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Monday December 6th

Louisville’s doubles play sinks UNC

Hess-Olesen & ..
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Emotions were palpable Saturday night at the Cone-Kenfield Tennis Center, shouts and expletives echoing off the walls.

All three doubles matches with Louisville were simultaneously tied at seven games apiece — and matches are played to eight.

In a matter of minutes, the Tar Heels lost the match on court three and then won on court two, putting the spotlight on court one to decide the outcome of the best-of-three doubles contest.

But the suspense didn’t last long. Seconds later, a Louisville player ripped the match-winning shot right between Tar Heel doubles partners Esben Hess-Olesen and Oystein Steiro, who stood frozen in place as they watched the ball bounce past.

With all the momentum on its side, No. 41 Louisville outlasted the No. 19 Tar Heels in singles, winning the overall match 4-2.

“I don’t think we’ve ever had three tiebreakers in doubles before,” said senior William Parker, part of the only winning UNC doubles team. “That’s about as close as it can get.”

While the doubles drama was exciting entertainment for the fans in the crowd, it was not what the players wanted. The Tar Heels were frustrated with their inability to capitalize on chances to put the matches away sooner.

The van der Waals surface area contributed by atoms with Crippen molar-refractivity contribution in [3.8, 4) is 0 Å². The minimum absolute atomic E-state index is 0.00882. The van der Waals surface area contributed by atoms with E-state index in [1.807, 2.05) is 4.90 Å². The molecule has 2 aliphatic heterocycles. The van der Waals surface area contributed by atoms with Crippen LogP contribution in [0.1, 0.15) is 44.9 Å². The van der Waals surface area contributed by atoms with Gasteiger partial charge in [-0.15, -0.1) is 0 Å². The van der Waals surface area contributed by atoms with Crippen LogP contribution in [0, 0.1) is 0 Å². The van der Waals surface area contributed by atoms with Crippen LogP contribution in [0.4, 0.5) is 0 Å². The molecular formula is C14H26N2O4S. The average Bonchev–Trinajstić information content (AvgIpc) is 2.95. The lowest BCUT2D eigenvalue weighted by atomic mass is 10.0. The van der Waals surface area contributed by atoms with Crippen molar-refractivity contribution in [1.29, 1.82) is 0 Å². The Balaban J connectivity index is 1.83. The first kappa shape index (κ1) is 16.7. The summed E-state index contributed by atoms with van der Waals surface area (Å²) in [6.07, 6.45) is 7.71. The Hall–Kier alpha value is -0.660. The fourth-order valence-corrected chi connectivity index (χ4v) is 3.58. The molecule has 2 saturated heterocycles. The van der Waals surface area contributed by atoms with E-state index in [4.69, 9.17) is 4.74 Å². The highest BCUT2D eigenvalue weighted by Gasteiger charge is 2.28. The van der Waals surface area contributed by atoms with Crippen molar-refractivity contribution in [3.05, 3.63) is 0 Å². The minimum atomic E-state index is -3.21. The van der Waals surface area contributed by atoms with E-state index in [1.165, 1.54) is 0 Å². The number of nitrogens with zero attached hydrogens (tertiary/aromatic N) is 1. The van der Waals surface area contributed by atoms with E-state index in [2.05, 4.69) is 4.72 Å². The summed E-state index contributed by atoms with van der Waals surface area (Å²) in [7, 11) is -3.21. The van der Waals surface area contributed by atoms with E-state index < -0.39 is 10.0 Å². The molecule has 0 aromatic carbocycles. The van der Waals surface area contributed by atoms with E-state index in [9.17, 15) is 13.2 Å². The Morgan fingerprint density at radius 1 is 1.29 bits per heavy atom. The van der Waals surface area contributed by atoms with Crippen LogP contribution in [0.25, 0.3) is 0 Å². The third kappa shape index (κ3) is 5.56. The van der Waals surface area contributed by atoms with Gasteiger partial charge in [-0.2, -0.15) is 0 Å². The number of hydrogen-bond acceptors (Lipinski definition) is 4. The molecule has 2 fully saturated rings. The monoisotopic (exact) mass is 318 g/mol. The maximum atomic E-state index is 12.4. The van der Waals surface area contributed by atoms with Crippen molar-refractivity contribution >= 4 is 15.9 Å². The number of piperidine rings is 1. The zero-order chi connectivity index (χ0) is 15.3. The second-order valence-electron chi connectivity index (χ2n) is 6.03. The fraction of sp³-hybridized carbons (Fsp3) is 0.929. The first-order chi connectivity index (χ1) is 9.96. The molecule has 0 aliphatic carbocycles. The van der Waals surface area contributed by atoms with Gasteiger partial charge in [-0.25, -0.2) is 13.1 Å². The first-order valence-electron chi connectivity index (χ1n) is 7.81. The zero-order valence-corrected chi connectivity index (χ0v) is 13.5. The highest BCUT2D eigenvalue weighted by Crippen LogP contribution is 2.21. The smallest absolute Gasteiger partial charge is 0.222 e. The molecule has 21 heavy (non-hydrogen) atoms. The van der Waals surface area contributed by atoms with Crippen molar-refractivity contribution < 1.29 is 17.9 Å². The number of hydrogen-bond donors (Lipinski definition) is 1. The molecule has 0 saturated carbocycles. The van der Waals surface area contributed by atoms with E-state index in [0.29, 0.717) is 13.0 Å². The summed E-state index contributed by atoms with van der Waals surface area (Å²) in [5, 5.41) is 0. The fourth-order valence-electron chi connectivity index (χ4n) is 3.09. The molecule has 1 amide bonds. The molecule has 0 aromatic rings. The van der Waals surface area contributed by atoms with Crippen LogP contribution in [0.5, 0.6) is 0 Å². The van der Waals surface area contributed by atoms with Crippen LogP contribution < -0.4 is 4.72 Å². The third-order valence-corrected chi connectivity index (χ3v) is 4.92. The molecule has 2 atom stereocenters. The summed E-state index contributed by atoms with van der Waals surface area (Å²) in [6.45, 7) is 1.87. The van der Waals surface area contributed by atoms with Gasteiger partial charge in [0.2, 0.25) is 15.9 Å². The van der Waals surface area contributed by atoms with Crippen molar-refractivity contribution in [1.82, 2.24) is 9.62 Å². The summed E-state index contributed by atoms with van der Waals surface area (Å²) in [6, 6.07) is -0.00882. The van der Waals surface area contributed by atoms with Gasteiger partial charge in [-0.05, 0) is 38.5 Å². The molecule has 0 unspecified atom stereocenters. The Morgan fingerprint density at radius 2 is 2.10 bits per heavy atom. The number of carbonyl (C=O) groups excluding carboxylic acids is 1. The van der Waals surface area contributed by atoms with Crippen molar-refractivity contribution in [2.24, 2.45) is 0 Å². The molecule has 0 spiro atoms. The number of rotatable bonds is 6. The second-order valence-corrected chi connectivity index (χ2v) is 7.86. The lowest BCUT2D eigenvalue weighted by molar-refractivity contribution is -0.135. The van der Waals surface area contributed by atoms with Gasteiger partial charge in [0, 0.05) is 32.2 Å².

“We had so many opportunities,” coach Sam Paul said, visibly disappointed. “We were up a break on court one, we were up a break on court three, and we had a match point on court three. We just didn’t get the job done.”

With lots of new faces on the roster, the Tar Heels are still sorting out kinks and fine-tuning the lineup. Due to recent struggles, Paul altered the doubles pairings again before Saturday’s match.

But the players didn’t blame the new pairings for the outcome of the matches.

“The doubles teams seemed like they worked pretty well,” Parker said. “Brett (Clark) and I played pretty well together. We definitely had our chances, but we just didn’t get the job done.”

Early in the match, Parker and Clark seemed the least likely of the three UNC doubles teams to get a win. But they rallied back from a three-game deficit and survived the tiebreaker to win 8-7.

Parker easily handled his singles opponent in two sets, but the rest of the Tar Heels came out flat after the disappointing doubles finish.

“When you lose the doubles point, you have to come to play in every singles spot,” Paul said. “And we didn’t show up ready to play in some spots.”

“You have to give Louisville credit. They played hungry and they came out swinging.”

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